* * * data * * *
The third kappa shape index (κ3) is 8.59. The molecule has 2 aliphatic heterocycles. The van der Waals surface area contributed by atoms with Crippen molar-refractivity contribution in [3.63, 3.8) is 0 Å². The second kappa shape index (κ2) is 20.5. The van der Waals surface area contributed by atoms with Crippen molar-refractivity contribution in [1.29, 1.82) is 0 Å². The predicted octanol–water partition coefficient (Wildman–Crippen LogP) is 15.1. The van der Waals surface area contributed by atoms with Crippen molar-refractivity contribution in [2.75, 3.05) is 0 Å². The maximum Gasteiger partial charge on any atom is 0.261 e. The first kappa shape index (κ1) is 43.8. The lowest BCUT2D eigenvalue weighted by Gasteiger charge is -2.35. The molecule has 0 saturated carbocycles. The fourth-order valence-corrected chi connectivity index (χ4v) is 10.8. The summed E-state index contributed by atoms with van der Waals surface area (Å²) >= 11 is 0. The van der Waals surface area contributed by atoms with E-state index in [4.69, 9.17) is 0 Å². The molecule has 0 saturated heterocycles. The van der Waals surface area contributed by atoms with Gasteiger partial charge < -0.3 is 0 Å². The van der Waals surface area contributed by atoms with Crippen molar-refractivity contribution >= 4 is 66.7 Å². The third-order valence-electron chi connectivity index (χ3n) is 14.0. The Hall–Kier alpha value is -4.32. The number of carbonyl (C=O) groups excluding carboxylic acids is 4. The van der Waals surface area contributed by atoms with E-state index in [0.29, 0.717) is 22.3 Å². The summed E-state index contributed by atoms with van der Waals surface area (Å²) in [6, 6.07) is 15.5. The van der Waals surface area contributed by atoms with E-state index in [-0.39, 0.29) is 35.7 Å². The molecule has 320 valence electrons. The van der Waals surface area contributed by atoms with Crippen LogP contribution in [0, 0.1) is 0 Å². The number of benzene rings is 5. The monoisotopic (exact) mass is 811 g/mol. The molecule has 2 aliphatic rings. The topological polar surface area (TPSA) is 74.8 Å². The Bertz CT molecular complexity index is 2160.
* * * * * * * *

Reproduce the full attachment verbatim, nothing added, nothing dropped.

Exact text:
The third kappa shape index (κ3) is 8.59. The molecule has 2 aliphatic heterocycles. The van der Waals surface area contributed by atoms with Crippen molar-refractivity contribution in [3.63, 3.8) is 0 Å². The second kappa shape index (κ2) is 20.5. The van der Waals surface area contributed by atoms with Crippen molar-refractivity contribution in [1.29, 1.82) is 0 Å². The predicted octanol–water partition coefficient (Wildman–Crippen LogP) is 15.1. The van der Waals surface area contributed by atoms with Crippen molar-refractivity contribution in [2.75, 3.05) is 0 Å². The maximum Gasteiger partial charge on any atom is 0.261 e. The first kappa shape index (κ1) is 43.8. The lowest BCUT2D eigenvalue weighted by Gasteiger charge is -2.35. The molecule has 0 saturated carbocycles. The fourth-order valence-corrected chi connectivity index (χ4v) is 10.8. The summed E-state index contributed by atoms with van der Waals surface area (Å²) >= 11 is 0. The van der Waals surface area contributed by atoms with E-state index in [4.69, 9.17) is 0 Å². The molecule has 0 saturated heterocycles. The van der Waals surface area contributed by atoms with Gasteiger partial charge < -0.3 is 0 Å². The van der Waals surface area contributed by atoms with Crippen molar-refractivity contribution >= 4 is 66.7 Å². The third-order valence-electron chi connectivity index (χ3n) is 14.0. The Hall–Kier alpha value is -4.32. The number of carbonyl (C=O) groups excluding carboxylic acids is 4. The van der Waals surface area contributed by atoms with E-state index in [0.29, 0.717) is 22.3 Å². The summed E-state index contributed by atoms with van der Waals surface area (Å²) in [6, 6.07) is 15.5. The van der Waals surface area contributed by atoms with E-state index in [-0.39, 0.29) is 35.7 Å². The molecule has 320 valence electrons. The van der Waals surface area contributed by atoms with Crippen LogP contribution in [0, 0.1) is 0 Å². The number of benzene rings is 5. The monoisotopic (exact) mass is 811 g/mol. The molecule has 2 aliphatic rings. The topological polar surface area (TPSA) is 74.8 Å². The Bertz CT molecular complexity index is 2160.